- October 23, 2019: Andrea Schulz
- February 19, 2019: Susan Maples
- November 15, 2018: Toby Groves
- February 15, 2018: Charles Swenson
- February 22, 2017: Daniel O'Leary
- October 19, 2016: Ruth McCartney
- February 18, 2016: Paul H. Stebbins
- October 28, 2015: Gary Cokins
- February 9, 2015: Anthony Leiserowitz
- October 21, 2014: J.D. Power
- October 8, 2013: Leslie Seidman
- March 19, 2013: Aaron Beam
- October 15, 2012: Joshua D. Rauh
- January 31, 2012: Diana B. Henriques
- February 22, 2011: Bethany McLean
Artificial intelligence, blockchain, data analytics, machine learning, and robotic process automation are trending buzzwords at the moment, but what do they mean for auditors and accountants? Andrea Schulz, an audit senior manager in KPMG’s Silicon Valley Office, explored the emerging technologies that are poised to transform the profession in her talk titled "Innovating the Future of Audit."
Susan Maples, CPA, the Franchise Tax Board's Taxpayers' Rights Advocate, discussed the current state of California taxation and provided a brief glimpse into the past when Californians filed stand-alone tax returns. Since then, there have been many changes in California and federal tax laws for both individuals and business entities; and, now with the Tax Cut and Jobs Act, California income tax laws are once again considerably different from federal law. Ms. Maples shared her perspective on these changes and how they may affect you.
Dr. Toby Groves discussed a revolutionary approach to skepticism that enhances professional reasoning and judgment as well as the surprising psychology and invisible influences that impact skeptical judgment. Attendees learned how judgment can be refined by turning the lens of skepticism back on yourself, recognizing and adapting your approach to achieve the best results.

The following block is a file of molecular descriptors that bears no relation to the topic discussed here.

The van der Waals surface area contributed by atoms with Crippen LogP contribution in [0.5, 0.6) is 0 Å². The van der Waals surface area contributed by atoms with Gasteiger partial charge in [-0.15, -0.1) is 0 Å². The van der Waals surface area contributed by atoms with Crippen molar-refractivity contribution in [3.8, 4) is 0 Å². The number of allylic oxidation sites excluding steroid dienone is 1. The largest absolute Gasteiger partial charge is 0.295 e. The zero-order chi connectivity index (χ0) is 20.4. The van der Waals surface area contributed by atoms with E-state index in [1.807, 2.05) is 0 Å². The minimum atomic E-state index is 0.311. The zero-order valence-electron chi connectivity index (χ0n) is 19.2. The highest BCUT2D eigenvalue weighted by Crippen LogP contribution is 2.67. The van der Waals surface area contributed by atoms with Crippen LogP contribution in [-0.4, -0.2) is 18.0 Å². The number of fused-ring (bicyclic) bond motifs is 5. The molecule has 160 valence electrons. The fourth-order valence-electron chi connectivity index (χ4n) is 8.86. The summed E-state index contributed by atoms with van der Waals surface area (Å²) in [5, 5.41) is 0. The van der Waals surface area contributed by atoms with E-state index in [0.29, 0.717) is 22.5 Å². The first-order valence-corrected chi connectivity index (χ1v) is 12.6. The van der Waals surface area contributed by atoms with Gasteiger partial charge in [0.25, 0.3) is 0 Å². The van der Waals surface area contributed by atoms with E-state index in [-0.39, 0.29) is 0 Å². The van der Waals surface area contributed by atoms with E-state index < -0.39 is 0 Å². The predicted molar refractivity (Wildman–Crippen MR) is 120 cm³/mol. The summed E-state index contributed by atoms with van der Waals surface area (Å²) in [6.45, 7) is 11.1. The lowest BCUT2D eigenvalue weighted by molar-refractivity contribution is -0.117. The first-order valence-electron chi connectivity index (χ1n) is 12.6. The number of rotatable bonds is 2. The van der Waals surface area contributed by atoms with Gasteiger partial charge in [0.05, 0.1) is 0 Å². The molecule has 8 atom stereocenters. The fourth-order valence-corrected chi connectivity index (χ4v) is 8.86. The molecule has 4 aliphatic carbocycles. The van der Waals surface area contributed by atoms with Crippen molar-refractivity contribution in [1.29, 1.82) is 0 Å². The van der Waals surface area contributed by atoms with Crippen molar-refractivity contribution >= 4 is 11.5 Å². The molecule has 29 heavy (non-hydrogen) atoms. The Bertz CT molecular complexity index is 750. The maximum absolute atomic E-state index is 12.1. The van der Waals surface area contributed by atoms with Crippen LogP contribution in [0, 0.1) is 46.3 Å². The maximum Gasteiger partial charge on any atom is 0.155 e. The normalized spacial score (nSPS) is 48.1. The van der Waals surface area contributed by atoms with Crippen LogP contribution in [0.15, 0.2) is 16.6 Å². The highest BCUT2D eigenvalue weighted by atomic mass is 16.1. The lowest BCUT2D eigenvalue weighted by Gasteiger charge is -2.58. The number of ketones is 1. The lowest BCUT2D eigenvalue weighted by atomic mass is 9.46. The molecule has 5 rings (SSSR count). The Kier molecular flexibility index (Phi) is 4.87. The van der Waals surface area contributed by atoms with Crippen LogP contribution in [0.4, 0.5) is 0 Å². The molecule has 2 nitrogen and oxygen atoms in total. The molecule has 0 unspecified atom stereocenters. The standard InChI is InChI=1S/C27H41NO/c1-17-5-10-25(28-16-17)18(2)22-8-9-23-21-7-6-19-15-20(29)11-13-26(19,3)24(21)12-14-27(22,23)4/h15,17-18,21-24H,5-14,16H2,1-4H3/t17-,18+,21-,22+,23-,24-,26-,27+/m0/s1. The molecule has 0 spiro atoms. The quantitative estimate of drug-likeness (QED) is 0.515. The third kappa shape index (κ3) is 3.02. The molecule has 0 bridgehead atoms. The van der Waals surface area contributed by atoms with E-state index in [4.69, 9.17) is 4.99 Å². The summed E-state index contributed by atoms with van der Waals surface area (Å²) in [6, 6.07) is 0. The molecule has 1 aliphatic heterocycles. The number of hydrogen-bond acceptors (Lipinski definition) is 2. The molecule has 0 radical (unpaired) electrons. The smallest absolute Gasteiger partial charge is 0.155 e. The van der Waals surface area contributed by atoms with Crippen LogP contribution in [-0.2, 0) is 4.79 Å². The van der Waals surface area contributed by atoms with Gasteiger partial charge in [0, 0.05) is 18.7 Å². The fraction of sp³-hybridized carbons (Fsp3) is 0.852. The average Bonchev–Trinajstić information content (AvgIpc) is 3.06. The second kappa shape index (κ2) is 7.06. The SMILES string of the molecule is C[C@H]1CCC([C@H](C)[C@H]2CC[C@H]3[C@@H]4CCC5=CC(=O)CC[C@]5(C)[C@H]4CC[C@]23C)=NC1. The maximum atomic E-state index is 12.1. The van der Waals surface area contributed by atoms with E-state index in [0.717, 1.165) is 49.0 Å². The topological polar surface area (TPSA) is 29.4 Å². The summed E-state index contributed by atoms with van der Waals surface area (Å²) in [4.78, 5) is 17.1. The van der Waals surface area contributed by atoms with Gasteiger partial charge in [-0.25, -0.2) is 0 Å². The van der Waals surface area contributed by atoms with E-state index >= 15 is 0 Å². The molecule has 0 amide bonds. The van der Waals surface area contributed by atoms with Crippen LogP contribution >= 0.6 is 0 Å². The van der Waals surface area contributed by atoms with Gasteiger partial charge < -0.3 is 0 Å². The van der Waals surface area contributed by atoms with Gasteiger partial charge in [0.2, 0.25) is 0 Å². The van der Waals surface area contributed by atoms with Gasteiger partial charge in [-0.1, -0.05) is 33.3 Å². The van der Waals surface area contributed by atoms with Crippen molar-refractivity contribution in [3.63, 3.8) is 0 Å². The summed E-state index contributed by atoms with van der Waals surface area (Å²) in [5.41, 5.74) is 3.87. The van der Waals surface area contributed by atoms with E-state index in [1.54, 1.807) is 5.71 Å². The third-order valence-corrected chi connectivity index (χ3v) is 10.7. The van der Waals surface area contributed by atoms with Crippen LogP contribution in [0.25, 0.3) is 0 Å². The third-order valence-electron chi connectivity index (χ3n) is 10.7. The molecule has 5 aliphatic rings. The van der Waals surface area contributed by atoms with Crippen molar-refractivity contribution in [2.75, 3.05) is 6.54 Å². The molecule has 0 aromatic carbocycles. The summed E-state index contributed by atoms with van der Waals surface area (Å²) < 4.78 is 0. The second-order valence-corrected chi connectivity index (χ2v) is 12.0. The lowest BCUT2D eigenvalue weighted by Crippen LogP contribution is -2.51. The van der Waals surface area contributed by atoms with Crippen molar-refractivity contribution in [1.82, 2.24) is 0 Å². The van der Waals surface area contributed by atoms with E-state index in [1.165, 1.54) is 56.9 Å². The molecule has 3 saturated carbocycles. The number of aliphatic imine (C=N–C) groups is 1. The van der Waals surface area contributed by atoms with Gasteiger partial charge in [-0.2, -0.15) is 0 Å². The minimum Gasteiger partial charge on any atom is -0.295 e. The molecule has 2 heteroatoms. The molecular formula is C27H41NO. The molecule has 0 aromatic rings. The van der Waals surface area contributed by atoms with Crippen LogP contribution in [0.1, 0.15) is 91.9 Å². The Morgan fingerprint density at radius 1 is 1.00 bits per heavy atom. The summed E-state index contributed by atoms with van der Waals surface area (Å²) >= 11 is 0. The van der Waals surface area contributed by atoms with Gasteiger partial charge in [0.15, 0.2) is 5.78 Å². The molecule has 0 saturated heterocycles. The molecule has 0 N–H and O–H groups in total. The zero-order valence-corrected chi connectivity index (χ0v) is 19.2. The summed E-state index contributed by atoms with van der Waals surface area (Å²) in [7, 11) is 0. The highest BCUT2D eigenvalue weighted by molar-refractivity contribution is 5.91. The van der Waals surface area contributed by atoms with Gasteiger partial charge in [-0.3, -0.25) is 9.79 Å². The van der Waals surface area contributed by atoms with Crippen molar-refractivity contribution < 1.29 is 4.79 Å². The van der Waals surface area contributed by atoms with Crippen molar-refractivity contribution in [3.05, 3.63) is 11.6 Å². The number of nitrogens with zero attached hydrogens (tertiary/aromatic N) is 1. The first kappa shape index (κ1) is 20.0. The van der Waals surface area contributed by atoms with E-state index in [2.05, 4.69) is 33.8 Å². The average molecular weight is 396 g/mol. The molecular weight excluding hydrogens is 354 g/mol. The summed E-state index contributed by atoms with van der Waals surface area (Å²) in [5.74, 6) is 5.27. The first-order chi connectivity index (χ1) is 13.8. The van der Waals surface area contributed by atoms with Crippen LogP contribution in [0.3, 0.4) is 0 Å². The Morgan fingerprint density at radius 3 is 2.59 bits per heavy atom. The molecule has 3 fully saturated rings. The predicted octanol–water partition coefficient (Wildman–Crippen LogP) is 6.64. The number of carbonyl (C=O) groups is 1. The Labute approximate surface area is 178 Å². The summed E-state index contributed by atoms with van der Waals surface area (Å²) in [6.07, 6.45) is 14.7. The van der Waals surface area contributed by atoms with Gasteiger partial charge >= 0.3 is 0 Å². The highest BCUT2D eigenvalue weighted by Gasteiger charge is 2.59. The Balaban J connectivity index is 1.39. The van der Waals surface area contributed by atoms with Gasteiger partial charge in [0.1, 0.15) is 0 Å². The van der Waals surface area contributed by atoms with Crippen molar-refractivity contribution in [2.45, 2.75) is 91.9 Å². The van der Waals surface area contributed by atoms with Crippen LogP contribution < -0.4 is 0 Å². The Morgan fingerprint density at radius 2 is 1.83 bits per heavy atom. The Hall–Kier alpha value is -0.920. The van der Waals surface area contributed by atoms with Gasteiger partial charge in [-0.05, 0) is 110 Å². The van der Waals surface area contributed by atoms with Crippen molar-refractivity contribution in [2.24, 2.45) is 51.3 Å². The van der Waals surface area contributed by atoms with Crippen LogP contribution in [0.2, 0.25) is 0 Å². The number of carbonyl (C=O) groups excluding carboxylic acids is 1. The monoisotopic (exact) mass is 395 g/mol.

Charles Swenson, USC Professor of Accounting, spoke about the Tax Cuts and Jobs Act of 2017 which was the most significant change in federal income tax laws since 1986. He summarized the tax law changes and discussed how these changes affect all taxpayers - business, individuals and estates and trusts. Swenson noted that it is generally a tax cut but some taxpayers will experience tax increases. The changes leave uncertainty because regulations are in process and it is unclear if states will adopt the changes as well.
Daniel O'Leary, USC Professor of Accounting, is an expert on artificial intelligence in business, social networking, e-business and knowledge management. His lecture examined big data, the sources of big data and the impact of big data on privacy and ethics.
Big Data is having a big moment. More than 90% of the data in the world was created in just the last two years. It's cutting billions in energy costs, decoding DNA to find cures and anticipating hurricanes. Big Data predicted the Zika virus and the Ebola outbreak. It even predicted the winner of the 2012 presidential election. Ruth shared numerous examples of how Big Data is impacting our everyday lives through the use of retail rewards cards, online purchases, airline loyalty programs, store foot traffic and food consumption patterns.
With the United States' national debt at a post-World War II high, Paul Stebbins, chairman emeritus of World Fuel Services Corporation, spoke about "Fixing the Debt – Our American Experiment at Risk."
At a time when the U.S. debt is twice the historical average and we are projected to add another $8 trillion over the next decade, Mr. Stebbins shared his insights on how we got here and what we can do to fix it.